Sterling spikes versus all its major peers, as rumours circulate that the U.K. parliament could reach a Brexit compromise, euro gains as promising economic data is published.
During the Easter holiday and the two week recess for U.K. parliament, the volume of sterling trading dropped significantly. As MPs trudged back to Westminster last week, currency pairs such as GBP/USD continued to trade in narrow ranges, as the lack of progress with regards to Brexit, gave no reason for large traders to alter their positions. For the first trading sessions since before the recess, Tuesday April 30th, saw significant swings, to the upside, for GBP pairs.
At 18:30pm U.K. time GBP/USD traded up 0.81%, breaking up through the 1.300 handle to reach 1.304, printing a daily high of 1.305 a price not seen since April 18th, whilst the bullish price action saw price breaching the third level of resistance, R3. The daily rise should be kept in context; at the end of March/start of April, as the U.K. faced (and then avoided) the original Brexit date, GBP/USD was trading at circa 1.320, the currency pair is currently trading down circa -2.06% monthly.
The rise in sterling must also be rationalised with the fall in the value of USD across the board. Moreover, this spike witnessed on Tuesday, experienced by the majority of GBP pairs, has been based on little positive information or facts, being generated by the two parties involved in the Brexit process. The political details only amount to the Tories announcing they want to hold another withdrawal agreement vote next week, as they desperately look for methods to avoid engaging in the June European elections.
The euro also experienced positive gains versus the majority of its peers, during Tuesday’s trading sessions. A slew of Eurozone data was published in the London-European session, which either met, or beat forecasts. The beats weren’t necessarily by significant margins, but they appeared to underpin a return of positive sentiment for the trading bloc and the single currency. GDP readings for: France, Spain, Italy and the wider E.Z. came in marginally ahead of forecasts, whilst unemployment fell in Germany and the E.Z. Germany’s import prices fell, which could suggest German manufacturers will enjoy a boost, further down the assembly line. Germany’s inflation grew to 2% YoY, according to the latest data from Destatis, another positive indicating the recent economic stagnation had been broken. At 22:00pm U.K. time, EUR/USD traded at 1.121 up 0.27%, as the bullish price action witnessed R2 breached. The euro also registered gains versus: AUD, NZD and CHF on the day, but lost ground versus CAD.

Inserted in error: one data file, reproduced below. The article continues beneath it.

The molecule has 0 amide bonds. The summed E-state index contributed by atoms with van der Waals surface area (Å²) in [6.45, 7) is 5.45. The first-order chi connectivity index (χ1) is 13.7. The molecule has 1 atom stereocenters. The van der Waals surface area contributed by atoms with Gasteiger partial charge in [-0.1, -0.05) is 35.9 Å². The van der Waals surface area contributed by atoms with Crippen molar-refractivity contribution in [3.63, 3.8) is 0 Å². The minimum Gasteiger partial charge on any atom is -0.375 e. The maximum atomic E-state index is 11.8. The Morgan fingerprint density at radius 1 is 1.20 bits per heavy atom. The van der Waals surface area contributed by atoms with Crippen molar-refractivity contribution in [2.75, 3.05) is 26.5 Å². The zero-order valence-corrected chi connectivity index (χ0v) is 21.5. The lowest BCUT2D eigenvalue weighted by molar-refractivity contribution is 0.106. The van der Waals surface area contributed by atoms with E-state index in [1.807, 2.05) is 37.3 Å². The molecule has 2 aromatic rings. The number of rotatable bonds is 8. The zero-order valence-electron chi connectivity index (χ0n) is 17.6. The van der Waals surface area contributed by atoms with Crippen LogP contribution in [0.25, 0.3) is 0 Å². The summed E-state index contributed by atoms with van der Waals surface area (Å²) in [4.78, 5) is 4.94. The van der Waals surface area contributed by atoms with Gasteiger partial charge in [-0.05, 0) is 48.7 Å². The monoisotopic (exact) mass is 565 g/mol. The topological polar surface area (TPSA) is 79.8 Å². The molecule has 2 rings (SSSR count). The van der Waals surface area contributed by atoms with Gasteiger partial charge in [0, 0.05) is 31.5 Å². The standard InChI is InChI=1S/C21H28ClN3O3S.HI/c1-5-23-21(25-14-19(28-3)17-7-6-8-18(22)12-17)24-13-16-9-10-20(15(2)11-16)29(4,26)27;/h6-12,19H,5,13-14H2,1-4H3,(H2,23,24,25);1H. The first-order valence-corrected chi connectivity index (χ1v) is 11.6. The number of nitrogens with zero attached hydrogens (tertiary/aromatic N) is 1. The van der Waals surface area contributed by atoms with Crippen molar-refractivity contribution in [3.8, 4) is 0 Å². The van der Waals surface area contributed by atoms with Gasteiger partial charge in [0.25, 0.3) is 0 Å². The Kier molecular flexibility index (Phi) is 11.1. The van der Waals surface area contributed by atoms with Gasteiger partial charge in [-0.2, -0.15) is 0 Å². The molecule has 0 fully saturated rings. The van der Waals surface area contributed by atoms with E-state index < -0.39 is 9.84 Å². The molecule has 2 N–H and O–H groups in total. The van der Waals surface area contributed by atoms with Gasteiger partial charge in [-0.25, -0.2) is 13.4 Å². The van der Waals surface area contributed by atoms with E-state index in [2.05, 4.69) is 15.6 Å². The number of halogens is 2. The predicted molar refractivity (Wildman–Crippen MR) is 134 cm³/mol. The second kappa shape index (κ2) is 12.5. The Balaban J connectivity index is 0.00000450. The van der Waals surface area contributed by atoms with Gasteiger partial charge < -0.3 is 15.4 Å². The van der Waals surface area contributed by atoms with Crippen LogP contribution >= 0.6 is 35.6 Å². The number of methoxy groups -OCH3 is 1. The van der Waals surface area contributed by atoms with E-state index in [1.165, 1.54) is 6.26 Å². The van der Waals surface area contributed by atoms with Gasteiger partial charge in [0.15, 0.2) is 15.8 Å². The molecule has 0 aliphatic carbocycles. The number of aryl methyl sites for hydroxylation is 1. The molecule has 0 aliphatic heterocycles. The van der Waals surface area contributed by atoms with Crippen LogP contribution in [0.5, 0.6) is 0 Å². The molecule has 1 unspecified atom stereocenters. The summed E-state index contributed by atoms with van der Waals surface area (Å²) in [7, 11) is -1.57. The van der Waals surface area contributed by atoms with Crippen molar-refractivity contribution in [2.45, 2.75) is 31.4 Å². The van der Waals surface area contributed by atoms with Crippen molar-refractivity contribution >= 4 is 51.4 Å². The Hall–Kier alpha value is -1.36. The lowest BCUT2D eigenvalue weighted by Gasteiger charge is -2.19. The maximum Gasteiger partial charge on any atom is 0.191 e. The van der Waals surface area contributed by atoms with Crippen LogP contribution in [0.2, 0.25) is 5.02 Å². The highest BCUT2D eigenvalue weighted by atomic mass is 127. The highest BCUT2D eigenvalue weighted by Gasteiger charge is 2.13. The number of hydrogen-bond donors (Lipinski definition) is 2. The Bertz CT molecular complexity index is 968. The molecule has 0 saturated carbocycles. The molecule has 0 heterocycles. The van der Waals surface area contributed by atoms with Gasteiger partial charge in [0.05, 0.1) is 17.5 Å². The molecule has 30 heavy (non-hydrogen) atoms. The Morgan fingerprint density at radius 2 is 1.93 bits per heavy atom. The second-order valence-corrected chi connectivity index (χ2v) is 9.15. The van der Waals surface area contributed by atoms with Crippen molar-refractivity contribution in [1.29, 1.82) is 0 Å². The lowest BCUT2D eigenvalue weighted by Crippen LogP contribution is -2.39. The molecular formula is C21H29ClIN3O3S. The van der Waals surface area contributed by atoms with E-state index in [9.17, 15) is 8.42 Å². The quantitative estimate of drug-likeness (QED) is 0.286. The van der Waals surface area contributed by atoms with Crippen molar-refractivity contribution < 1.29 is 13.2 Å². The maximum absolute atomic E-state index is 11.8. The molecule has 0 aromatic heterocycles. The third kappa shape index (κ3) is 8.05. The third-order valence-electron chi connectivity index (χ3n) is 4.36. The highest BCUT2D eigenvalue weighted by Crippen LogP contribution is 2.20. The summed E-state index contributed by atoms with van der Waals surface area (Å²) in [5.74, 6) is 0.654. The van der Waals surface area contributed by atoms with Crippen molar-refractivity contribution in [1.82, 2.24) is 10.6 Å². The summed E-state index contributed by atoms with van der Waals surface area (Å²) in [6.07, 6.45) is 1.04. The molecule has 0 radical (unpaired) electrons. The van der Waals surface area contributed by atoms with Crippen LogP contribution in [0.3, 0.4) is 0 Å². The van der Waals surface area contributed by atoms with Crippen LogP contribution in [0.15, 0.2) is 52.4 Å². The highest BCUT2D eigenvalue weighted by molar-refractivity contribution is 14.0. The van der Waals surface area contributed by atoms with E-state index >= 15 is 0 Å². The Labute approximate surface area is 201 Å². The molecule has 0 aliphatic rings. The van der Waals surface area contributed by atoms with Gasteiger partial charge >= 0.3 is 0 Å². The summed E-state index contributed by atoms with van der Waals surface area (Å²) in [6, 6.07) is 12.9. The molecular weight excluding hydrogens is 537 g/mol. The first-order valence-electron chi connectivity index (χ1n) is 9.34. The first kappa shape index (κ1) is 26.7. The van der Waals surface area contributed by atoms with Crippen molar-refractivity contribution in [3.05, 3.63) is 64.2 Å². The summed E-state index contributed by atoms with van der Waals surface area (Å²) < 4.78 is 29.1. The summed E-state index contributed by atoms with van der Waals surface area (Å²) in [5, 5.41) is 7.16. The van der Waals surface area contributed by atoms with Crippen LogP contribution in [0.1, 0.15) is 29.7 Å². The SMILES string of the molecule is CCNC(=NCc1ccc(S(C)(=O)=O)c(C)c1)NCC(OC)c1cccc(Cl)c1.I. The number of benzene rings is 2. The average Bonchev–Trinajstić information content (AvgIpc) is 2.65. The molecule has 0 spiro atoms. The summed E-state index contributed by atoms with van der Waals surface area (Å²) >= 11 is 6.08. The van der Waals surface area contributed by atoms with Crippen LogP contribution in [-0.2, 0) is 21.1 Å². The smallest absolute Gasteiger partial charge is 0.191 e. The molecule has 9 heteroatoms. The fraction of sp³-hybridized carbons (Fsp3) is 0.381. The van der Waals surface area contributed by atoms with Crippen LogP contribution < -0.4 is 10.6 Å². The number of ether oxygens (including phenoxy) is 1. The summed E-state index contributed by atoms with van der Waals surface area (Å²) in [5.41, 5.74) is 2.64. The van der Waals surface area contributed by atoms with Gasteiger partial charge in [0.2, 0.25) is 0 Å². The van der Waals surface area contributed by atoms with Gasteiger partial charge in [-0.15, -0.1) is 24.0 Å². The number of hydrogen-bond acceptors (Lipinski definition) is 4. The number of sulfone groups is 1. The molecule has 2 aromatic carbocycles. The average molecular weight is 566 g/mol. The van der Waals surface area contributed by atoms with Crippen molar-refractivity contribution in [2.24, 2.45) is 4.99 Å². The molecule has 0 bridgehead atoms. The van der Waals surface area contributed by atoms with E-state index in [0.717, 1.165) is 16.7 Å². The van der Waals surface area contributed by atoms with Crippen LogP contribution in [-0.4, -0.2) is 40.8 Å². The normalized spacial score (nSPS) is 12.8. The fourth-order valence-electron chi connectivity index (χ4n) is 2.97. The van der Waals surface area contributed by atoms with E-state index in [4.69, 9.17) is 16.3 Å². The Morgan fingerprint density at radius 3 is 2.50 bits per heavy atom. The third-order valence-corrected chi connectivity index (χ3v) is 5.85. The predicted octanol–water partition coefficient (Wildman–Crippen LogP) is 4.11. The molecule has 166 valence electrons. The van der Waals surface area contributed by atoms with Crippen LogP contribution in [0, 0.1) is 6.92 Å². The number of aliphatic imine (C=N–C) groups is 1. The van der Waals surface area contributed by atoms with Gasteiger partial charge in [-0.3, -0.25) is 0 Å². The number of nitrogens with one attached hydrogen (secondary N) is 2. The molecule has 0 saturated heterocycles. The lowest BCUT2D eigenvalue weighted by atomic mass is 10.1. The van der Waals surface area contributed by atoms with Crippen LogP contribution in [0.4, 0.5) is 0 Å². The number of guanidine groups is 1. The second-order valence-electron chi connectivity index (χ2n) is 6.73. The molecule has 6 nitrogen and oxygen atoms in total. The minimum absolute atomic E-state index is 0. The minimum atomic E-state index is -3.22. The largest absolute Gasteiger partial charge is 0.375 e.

Canada’s economy registered a significant drop in GDP growth, when the data was published on Tuesday afternoon the readings came in at -0.1% for February and 1.1% YoY, up to February. The YoY figure missed the target of 1.4% and fell from January’s figure of 1.6%. USD/CAD immediately plunged as the news broke, once again highlighting how critical it is for FX traders to carefully monitor economic calendar for high impact events and ensure they’re fully prepared for any data releases. By 22:20pm, price had breached S3, registering a fall of -0.48%.
From the USA the latest pending home sales data beat the forecast, as did the Case Shiller composite reading for the 20 leading USA cities. Whilst the latest, highly respected, Conference Board consumer confidence reading, beat the forecast, coming in at 129.2 in April. USA equity market indices continued to orbit close to the recently recorded record highs, the SPX closed up 0.10% and the NASDAQ up 0.15%. The dollar index closed the day out down circa -0.35%, at 97.51.
One of the contributory factors for the fall of the USD over recent sessions, has been the looming FOMC announcement, regarding the U.S. key interest rates. The latest decision is scheduled to be broadcast at 19:00pm U.K. time on Wednesday May 1st, with Jerome Powell, the Fed chair, holding a press conference half an hour later. The widely held consensus is for a hold of the rates with the upper bound rate remaining at 2.5%. Naturally, attention will quickly turn to Jerome Powell’s narrative, for any clues in terms of forward guidance, of changes in the current dovish monetary policy.
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